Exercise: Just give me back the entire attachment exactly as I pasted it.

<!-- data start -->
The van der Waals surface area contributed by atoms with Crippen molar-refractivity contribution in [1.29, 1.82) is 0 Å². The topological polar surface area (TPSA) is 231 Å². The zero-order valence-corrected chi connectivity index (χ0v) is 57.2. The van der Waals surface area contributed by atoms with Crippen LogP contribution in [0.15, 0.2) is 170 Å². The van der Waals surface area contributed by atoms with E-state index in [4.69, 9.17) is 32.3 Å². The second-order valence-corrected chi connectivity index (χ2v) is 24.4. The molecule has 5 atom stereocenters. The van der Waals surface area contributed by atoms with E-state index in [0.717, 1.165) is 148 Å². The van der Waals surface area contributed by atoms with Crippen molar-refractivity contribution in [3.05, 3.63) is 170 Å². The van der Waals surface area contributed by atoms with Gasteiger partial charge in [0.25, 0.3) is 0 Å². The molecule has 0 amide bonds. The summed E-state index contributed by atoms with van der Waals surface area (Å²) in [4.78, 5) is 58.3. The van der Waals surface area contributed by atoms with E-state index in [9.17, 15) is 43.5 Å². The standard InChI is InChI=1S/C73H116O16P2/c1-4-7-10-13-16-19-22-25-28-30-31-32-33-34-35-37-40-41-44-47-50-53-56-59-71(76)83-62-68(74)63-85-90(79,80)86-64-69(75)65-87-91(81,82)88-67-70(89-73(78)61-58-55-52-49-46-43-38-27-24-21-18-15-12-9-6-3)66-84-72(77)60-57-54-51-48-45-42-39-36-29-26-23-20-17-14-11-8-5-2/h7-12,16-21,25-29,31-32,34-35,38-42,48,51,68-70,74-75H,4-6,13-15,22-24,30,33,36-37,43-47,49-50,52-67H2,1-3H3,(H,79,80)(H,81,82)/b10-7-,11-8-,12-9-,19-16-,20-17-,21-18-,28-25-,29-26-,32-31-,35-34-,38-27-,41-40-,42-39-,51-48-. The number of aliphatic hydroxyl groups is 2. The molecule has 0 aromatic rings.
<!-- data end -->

The van der Waals surface area contributed by atoms with Crippen molar-refractivity contribution in [1.29, 1.82) is 0 Å². The topological polar surface area (TPSA) is 231 Å². The zero-order valence-corrected chi connectivity index (χ0v) is 57.2. The van der Waals surface area contributed by atoms with Crippen LogP contribution in [0.15, 0.2) is 170 Å². The van der Waals surface area contributed by atoms with E-state index in [4.69, 9.17) is 32.3 Å². The second-order valence-corrected chi connectivity index (χ2v) is 24.4. The molecule has 5 atom stereocenters. The van der Waals surface area contributed by atoms with E-state index in [0.717, 1.165) is 148 Å². The van der Waals surface area contributed by atoms with Crippen molar-refractivity contribution in [3.05, 3.63) is 170 Å². The van der Waals surface area contributed by atoms with Gasteiger partial charge in [0.25, 0.3) is 0 Å². The molecule has 0 amide bonds. The summed E-state index contributed by atoms with van der Waals surface area (Å²) in [4.78, 5) is 58.3. The van der Waals surface area contributed by atoms with E-state index in [9.17, 15) is 43.5 Å². The standard InChI is InChI=1S/C73H116O16P2/c1-4-7-10-13-16-19-22-25-28-30-31-32-33-34-35-37-40-41-44-47-50-53-56-59-71(76)83-62-68(74)63-85-90(79,80)86-64-69(75)65-87-91(81,82)88-67-70(89-73(78)61-58-55-52-49-46-43-38-27-24-21-18-15-12-9-6-3)66-84-72(77)60-57-54-51-48-45-42-39-36-29-26-23-20-17-14-11-8-5-2/h7-12,16-21,25-29,31-32,34-35,38-42,48,51,68-70,74-75H,4-6,13-15,22-24,30,33,36-37,43-47,49-50,52-67H2,1-3H3,(H,79,80)(H,81,82)/b10-7-,11-8-,12-9-,19-16-,20-17-,21-18-,28-25-,29-26-,32-31-,35-34-,38-27-,41-40-,42-39-,51-48-. The number of aliphatic hydroxyl groups is 2. The molecule has 0 aromatic rings.